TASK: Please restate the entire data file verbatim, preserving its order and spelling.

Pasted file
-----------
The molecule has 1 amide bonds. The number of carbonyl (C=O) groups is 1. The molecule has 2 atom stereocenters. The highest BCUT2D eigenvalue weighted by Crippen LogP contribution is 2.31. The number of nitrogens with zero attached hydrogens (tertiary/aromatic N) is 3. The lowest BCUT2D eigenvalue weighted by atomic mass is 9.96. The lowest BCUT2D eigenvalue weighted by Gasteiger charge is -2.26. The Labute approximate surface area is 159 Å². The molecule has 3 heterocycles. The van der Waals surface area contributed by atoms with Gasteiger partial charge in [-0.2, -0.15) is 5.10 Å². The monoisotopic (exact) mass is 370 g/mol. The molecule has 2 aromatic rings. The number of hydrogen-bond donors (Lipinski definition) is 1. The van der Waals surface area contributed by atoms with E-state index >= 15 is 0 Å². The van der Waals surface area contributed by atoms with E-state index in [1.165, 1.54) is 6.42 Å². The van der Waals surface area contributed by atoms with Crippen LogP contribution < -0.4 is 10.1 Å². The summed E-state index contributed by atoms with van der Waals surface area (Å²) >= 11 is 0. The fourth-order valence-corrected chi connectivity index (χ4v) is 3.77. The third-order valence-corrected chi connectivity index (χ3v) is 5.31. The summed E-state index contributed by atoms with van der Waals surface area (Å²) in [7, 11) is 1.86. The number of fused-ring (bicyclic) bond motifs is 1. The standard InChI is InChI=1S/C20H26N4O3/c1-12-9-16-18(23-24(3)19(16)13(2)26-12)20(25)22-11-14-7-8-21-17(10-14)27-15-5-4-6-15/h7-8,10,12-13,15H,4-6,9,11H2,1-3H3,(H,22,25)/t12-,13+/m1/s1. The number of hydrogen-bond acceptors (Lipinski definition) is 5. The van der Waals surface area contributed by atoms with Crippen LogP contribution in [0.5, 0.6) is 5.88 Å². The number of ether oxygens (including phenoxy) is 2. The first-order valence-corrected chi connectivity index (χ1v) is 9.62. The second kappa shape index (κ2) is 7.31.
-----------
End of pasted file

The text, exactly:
The molecule has 1 amide bonds. The number of carbonyl (C=O) groups is 1. The molecule has 2 atom stereocenters. The highest BCUT2D eigenvalue weighted by Crippen LogP contribution is 2.31. The number of nitrogens with zero attached hydrogens (tertiary/aromatic N) is 3. The lowest BCUT2D eigenvalue weighted by atomic mass is 9.96. The lowest BCUT2D eigenvalue weighted by Gasteiger charge is -2.26. The Labute approximate surface area is 159 Å². The molecule has 3 heterocycles. The van der Waals surface area contributed by atoms with Gasteiger partial charge in [-0.2, -0.15) is 5.10 Å². The monoisotopic (exact) mass is 370 g/mol. The molecule has 2 aromatic rings. The number of hydrogen-bond donors (Lipinski definition) is 1. The van der Waals surface area contributed by atoms with E-state index >= 15 is 0 Å². The van der Waals surface area contributed by atoms with E-state index in [1.165, 1.54) is 6.42 Å². The van der Waals surface area contributed by atoms with Crippen LogP contribution < -0.4 is 10.1 Å². The summed E-state index contributed by atoms with van der Waals surface area (Å²) >= 11 is 0. The fourth-order valence-corrected chi connectivity index (χ4v) is 3.77. The third-order valence-corrected chi connectivity index (χ3v) is 5.31. The summed E-state index contributed by atoms with van der Waals surface area (Å²) in [7, 11) is 1.86. The number of fused-ring (bicyclic) bond motifs is 1. The standard InChI is InChI=1S/C20H26N4O3/c1-12-9-16-18(23-24(3)19(16)13(2)26-12)20(25)22-11-14-7-8-21-17(10-14)27-15-5-4-6-15/h7-8,10,12-13,15H,4-6,9,11H2,1-3H3,(H,22,25)/t12-,13+/m1/s1. The number of hydrogen-bond acceptors (Lipinski definition) is 5. The van der Waals surface area contributed by atoms with Crippen LogP contribution in [0.5, 0.6) is 5.88 Å². The number of ether oxygens (including phenoxy) is 2. The first-order valence-corrected chi connectivity index (χ1v) is 9.62. The second kappa shape index (κ2) is 7.31.